JHU Institute for Education Policy and SNF Agora Institute Announce Civic Education Tools

IEP and SNF Agora offer a suite of resources for K-12 school systems to assess and promote civil dialogue, robust political knowledge, and the habits of democratic citizenship.

Johns Hopkins University is committed to supporting the civic formation of young people. We are pleased to announce the release of a suite of JHU resources that can be used by K-12 school systems—whether district, charter, or private—to assess and promote civil dialogue, robust political knowledge, and the habits of democratic citizenship. Please join us for a webinar on September 29 to discuss these resources in light of the 2020 election cycle.

The Johns Hopkins Institute for Education Policy, with support from the SNF Agora Institute, has created the Social Studies Knowledge Map. This new tool is used to analyze a social studies curriculum in terms of the knowledge it offers students, and it allows policymakers to see the domains of knowledge that are opened up in the reading as well as those that are missed, to what degree, and over what grade span. Also assessed is whether a given unit includes more than one perspective and whether materials encourage an open classroom climate.

Join us on Tuesday, September 29, 11–11:45 a.m. EST, for our Social Studies Knowledge Map Introductory Webinar! Read more here.

In addition to this tool and in advance of the November elections, the SNF Agora Institute and the Institute for Education Policy at Johns Hopkins recently released a report designed to offer school leaders a set of research-based practices on how to foster respectful, productive dialogue among your students.

Written by Kelly Siegel-Stechler, a research fellow at the Institute for Education Policy and PhD candidate at the School of Education, “Election 2020: Engaging Students in Civic Discourse” offers practical guidance in managing political discussion and civil dialogue. The report also aims to help teachers and principals consider structural or personal biases that may render such conversations more difficult, and provides an overview of available resources that support positive, engaged classroom debate.

“With the 2020 U.S. election cycle under way, educators are looking for ways to help their students engage meaningfully with, learn from, and maintain civility around political discourse,” Siegel-Stechler writes.

The report was written with face-to-face learning in mind but can translate easily to remote-learning contexts.

The JHU Institute for Education Policy offers a variety of tools to help teachers and administers assess their school’s curriculum and culture:

Social Studies Knowledge Map™

With support from the SNF Agora Institute, the JHU Institute for Education Policy has developed tools to analyze a social studies curriculum in terms of the knowledge it helps students learn and apply. We conduct this analysis by “mapping” the knowledge domains that are implicit in the selection of the sources and texts that are discussed. We also assess whether a given unit includes more than one perspective, and whether the teacher-facing materials encourage deliberation and disagreement. Throughout the review process, the Institute works closely with instructional leaders to ensure that the map reflects the system’s vision of an educated person and includes specific knowledge domains that matter locally. This is a one-of-a-kind instrument. Read more here.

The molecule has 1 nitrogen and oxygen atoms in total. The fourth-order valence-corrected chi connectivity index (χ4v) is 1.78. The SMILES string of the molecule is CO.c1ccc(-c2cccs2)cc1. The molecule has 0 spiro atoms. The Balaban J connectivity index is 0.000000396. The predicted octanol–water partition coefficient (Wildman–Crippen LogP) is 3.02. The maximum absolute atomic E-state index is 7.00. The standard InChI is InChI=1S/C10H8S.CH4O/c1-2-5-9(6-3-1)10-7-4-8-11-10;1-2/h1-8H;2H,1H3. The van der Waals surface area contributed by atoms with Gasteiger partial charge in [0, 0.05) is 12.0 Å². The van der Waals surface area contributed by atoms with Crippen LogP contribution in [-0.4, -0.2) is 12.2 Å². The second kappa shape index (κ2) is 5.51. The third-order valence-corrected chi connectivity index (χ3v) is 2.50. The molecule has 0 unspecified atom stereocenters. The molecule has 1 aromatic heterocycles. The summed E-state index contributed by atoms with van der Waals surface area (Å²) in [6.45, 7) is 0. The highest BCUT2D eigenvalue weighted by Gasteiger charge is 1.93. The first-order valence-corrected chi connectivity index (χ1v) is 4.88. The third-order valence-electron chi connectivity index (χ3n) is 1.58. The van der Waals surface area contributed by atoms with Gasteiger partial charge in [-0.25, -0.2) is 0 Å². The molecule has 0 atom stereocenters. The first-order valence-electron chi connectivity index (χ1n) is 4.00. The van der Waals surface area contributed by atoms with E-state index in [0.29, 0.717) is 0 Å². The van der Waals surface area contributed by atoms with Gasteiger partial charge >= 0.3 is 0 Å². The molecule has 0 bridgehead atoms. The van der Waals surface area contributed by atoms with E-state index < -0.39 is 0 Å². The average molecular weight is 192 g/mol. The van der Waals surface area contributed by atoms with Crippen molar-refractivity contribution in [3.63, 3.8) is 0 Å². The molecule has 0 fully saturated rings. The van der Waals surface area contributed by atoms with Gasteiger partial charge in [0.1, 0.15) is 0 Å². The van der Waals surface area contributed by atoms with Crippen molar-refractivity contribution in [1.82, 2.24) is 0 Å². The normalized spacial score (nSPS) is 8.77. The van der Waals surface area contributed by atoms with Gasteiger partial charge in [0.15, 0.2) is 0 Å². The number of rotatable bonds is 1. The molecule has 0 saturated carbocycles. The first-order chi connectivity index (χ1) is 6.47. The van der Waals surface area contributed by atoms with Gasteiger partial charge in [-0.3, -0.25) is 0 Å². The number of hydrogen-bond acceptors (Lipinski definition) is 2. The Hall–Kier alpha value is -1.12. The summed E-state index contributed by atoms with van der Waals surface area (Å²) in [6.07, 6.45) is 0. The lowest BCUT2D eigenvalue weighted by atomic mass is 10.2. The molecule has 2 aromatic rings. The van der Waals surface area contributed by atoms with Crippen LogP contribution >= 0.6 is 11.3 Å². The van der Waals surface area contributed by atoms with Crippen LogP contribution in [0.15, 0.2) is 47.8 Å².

English Language Arts Knowledge Map™

The Institute also offers a similar tool to analyze ELA curriculum in terms of the knowledge it offers students about the work and the human condition.  The Institute, and our key partner on this initiative, Chiefs for Change, created a database to curate the findings and report cross-sections of data by text, grade-level, and knowledge domain. This resource allows new insights about the knowledge domains and topics that students are exploring in classrooms across the country. Read more here.

School Culture 360™ for Face-to-Face and Remote Learning Contexts

School culture is an important component of a school community. Strong school cultures have been linked to numerous positive academic and civic outcomes—from short-term assessment performance to long-term civic engagement and educational attainment. The JHU Institute for Education Policy has designed a research-based, best-in-class survey that identifies the alignment of a school’s mission with its practices and determines whether a school’s practices correspond to those we know support academic achievement, social and emotional well-being, and civic formation. Read more here.

Teacher Survey of Curriculum Use

Research from around the world indicates that a strong curriculum improves student learning. But adopting a high-quality curriculum is just the first step; teachers must be supported as they learn to wield it effectively. The Institute’s Teacher Survey of Curriculum Use gathers data about the taught curriculum through a survey of the system’s K-12 teachers, developed from the RAND Corp.’s American Teacher Panel. The survey questions explore teachers’ use of system-approved materials, recourse to on-line and ancillary instructional materials, professional development on the curriculum, and division of time. The results serve as evidence of teachers’ habits in using materials and provide a benchmark analysis against which schools can measure instructional initiatives in the coming years. Read more here.